Lighting up inside most restaurants and bars will cost you and the establishment owner 25 bucks. Governor Tim Kaine says health inspectors will make sure people are following the letter of the law.
When Jason Marshall steps out for a bite to eat, he says won't mind having to smoke outside.
"I don't have a problem. I think it's better actually for people that don't smoke," said Marshall.
Governor Kaine says strong evidence about second hand smoke dangers led to the statewide smoking ban.
"We do regulate restaurants for all kinds of things. Why would we allow restaurants to continue to allow a situation where there would be a doubled risk of lung cancer," said Kaine at Hometeam Grill in The Fan.
Now smokers will have to take it outside like on the patio at Hometeam Grill if they want to light up.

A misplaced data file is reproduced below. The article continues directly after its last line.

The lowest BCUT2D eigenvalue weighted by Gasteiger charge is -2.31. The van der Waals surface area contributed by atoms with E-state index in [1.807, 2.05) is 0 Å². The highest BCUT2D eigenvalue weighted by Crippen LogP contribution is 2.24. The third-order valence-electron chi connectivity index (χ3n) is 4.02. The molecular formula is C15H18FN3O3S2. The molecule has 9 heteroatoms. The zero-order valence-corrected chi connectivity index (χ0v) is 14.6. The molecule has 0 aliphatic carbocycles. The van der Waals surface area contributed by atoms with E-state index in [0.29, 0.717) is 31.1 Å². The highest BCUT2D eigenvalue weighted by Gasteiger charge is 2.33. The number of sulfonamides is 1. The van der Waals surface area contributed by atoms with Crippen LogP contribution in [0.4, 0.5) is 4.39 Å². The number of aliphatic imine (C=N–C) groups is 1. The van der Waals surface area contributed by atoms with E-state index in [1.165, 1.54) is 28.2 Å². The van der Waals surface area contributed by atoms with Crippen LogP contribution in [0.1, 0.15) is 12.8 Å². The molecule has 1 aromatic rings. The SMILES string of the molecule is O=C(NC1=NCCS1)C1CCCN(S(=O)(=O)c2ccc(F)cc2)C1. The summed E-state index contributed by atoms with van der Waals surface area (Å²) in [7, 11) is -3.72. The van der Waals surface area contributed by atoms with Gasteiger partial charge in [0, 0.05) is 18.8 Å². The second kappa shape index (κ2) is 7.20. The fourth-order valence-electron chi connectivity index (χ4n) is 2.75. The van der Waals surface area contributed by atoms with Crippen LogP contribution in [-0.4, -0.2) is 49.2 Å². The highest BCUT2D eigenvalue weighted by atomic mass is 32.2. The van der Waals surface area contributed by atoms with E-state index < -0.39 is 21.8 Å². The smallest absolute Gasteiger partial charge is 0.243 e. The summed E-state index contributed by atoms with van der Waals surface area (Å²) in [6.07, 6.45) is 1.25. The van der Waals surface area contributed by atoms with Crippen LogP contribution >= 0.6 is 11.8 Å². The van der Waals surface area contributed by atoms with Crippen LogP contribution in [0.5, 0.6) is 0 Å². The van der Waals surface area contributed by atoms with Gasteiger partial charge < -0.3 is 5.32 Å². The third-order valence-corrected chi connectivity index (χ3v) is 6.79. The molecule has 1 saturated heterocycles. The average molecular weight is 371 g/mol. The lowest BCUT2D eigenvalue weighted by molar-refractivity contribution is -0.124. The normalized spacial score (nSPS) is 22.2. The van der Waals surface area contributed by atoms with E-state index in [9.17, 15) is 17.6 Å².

State health inspectors will ensure the required "no-smoking" signs are up, ashtrays are out and smoking areas are structurally separate.
"Many restaurants were frankly waiting for this. They wanted to do it, but were afraid if they did it and their competitors didn't, they would lose business. Now it's the law for everyone. We're expecting near universal compliance," said Kaine.
Patrick Sanford says business improved at Hometeam Grill's west end location after it went smoke free 19 months ago. He says making both clientele happy is a work in progress.
"We very fortunate here in The Fan to have a 900 square foot patio and look forward to enhancing the experience for people who have to go out there and smoke," said Sanford.
Sanford says future plans may include enclosing the patio for smokers. Now police can also issue tickets to violators. Up to 25 dollars for both patrons and restaurant owners.